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What is base rate? How does it affect home loan borrowers?

Last updated on: July 1, 2010 13:46 IST

What is base rate? How does it affect home loan borrowers?

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Tinesh Bhasin and Neha Pandey in Mumbai


Floating rate home loan borrowers, stuck on higher interest rates, can expect some relief from today (July 1).

The introduction of base rate will ensure that if they are linked to it, they will see automatic rise and fall in their existing rates.

And here's more good news: The Reserve Bank of India has asked banks not to charge any fee for shifting from prime lending rate to base rate.

Importantly, even though banks are going to charge a fee -- in excess of 1.5 per cent in most cases -- for renegotiating the loan, it could still make sense in doing so.

Once you have shifted to the latest rate, this along with the linkage with base rate will ensure that future costs are saved.

"The PLR regime was stickier. Banks took a longer time to align PLR with the interest rate movements," KVS Manian, head, retail banking, Kotak Mahindra Bank.

However, only home loan rates will be impacted by this. All other retail loans, like auto and personal, are given at fixed interest rate.

So what is base rate? Click NEXT to find out. . .



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What is base rate? How does it affect home loan borrowers?

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What is base rate?

From July 1, banks will move to a new, more transparent regime of loan pricing. They will jettison the Benchmark Prime Lending Rate (BPLR) and price loans off a 'base rate'.

Unlike the BPLR that was set somewhat arbitrarily by banks, the base rate will follow an explicit formula that factors in a bank's cost of deposits, operating costs (expenses of running its branches, for instance), the cost of statutory drafts on bank funds imposed by the Reserve Bank of India (the Cash Reserve Ratio and Statutory Liquidity Ratio) and the profit margin.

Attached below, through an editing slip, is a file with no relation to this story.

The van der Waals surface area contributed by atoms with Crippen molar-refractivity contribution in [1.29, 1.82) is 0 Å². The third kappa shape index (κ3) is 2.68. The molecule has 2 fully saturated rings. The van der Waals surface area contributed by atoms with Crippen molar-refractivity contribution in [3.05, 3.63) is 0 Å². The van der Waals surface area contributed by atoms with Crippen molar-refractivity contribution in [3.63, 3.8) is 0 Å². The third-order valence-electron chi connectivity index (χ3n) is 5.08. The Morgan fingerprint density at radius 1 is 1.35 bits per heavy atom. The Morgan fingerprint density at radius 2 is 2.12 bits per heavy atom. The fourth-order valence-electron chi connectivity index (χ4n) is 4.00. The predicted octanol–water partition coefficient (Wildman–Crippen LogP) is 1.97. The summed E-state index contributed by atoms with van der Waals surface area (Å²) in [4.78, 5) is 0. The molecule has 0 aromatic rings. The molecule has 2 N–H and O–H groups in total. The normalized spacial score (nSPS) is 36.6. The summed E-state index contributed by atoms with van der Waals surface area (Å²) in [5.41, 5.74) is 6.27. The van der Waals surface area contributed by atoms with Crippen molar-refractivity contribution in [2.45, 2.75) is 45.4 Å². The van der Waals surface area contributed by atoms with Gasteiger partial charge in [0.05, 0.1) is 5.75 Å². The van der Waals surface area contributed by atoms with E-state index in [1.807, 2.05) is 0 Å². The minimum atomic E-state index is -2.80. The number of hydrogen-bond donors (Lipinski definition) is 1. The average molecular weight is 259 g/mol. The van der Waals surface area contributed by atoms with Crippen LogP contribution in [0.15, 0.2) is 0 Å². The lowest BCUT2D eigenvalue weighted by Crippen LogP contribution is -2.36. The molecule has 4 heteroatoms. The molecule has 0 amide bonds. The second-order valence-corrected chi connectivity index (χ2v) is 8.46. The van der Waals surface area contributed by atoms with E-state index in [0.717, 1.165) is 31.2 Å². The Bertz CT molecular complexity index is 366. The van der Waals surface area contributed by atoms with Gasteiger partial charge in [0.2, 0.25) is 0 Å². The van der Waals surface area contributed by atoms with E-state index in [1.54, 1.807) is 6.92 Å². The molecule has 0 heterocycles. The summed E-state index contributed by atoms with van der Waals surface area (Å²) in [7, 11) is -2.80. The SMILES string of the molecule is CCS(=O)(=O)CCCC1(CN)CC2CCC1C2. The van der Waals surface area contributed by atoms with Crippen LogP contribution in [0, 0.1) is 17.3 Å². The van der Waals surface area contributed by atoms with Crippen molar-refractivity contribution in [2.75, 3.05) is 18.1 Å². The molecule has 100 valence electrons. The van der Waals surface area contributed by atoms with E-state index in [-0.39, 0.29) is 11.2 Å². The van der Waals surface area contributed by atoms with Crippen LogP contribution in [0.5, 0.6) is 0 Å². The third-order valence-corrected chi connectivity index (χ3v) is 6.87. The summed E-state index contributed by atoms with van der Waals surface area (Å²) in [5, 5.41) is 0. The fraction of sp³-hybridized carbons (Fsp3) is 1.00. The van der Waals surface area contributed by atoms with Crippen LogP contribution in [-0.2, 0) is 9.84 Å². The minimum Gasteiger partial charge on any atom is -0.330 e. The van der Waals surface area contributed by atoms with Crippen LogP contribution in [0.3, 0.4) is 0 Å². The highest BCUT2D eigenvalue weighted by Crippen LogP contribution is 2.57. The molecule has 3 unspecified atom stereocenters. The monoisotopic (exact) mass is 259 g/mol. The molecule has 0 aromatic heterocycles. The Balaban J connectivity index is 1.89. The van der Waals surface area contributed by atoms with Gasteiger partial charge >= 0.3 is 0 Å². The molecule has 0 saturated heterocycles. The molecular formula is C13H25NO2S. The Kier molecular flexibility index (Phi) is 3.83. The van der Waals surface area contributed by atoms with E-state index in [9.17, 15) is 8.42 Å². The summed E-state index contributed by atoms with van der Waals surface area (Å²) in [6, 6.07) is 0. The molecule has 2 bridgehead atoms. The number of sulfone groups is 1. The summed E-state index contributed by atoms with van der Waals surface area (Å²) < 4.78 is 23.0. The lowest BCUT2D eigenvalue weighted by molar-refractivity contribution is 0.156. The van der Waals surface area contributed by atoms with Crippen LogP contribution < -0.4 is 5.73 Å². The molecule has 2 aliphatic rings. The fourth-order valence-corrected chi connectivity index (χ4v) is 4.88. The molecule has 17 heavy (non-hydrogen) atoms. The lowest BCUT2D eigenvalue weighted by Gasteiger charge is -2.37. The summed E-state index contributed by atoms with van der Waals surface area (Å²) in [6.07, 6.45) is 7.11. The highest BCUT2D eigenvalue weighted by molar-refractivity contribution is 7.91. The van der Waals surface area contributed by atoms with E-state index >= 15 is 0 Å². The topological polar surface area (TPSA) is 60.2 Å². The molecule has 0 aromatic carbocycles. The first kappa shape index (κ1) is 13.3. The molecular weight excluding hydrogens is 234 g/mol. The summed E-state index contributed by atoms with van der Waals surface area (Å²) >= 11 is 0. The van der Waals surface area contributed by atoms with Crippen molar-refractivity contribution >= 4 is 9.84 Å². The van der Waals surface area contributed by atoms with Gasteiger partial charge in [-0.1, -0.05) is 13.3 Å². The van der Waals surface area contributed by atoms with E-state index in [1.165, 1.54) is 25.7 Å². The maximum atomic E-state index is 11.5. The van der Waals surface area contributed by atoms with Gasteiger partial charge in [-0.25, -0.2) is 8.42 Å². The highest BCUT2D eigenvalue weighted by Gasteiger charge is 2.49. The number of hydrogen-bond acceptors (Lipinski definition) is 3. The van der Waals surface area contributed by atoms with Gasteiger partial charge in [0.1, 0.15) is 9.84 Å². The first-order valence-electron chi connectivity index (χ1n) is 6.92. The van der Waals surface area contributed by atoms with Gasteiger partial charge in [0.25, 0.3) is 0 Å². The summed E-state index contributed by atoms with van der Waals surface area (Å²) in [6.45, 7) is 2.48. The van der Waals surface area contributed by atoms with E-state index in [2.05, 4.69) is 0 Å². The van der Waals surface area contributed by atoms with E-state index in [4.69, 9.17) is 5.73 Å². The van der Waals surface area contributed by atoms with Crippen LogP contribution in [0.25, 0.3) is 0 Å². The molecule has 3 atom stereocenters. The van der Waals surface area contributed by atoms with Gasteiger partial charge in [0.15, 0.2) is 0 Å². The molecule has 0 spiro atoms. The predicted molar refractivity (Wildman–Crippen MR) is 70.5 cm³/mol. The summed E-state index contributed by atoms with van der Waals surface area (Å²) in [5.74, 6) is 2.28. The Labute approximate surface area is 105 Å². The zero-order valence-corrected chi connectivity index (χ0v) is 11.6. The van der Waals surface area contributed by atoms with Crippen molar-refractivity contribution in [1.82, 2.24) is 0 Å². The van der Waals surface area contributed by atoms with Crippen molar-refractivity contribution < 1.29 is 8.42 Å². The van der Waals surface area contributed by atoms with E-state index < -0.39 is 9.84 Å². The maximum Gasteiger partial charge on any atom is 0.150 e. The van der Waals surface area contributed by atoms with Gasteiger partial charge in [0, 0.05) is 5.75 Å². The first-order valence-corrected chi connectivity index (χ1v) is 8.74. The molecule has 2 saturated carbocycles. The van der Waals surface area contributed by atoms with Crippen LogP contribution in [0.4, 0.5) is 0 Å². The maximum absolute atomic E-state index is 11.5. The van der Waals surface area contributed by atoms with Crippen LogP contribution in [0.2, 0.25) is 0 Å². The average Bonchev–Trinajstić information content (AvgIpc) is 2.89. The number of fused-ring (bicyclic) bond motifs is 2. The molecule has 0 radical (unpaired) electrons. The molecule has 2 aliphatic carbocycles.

The base rate will help borrowers to compare interest rates offered by various banks and make the process of how banks arrive at interest rates for loans more transparent.

RBI has stipulated that banks cannot charge below the base rate for most loans. (There are a couple of exceptions like agricultural loans and export credit.) While the new model will ensure greater transparency, it need not mean lower lending rates for borrowers.

In fact, banks' blue-chip corporate borrowers could see some increase in their cost of borrowing. The reason is somewhat simple. RBI allowed banks to lend below their prime lending rates and the majority of banks did the bulk of their corporate lending at 'sub-PLR rates'.

The new reference rate for country's largest bank is 7.5 per cent. Most of the other public sector banks have the base rate at 8 per cent. These include, IDBI Bank, Indian Bank, Bank of Baroda, Allahabad Bank and Punjab National bank. HDFC Bank has set the rate at 7.25 per cent.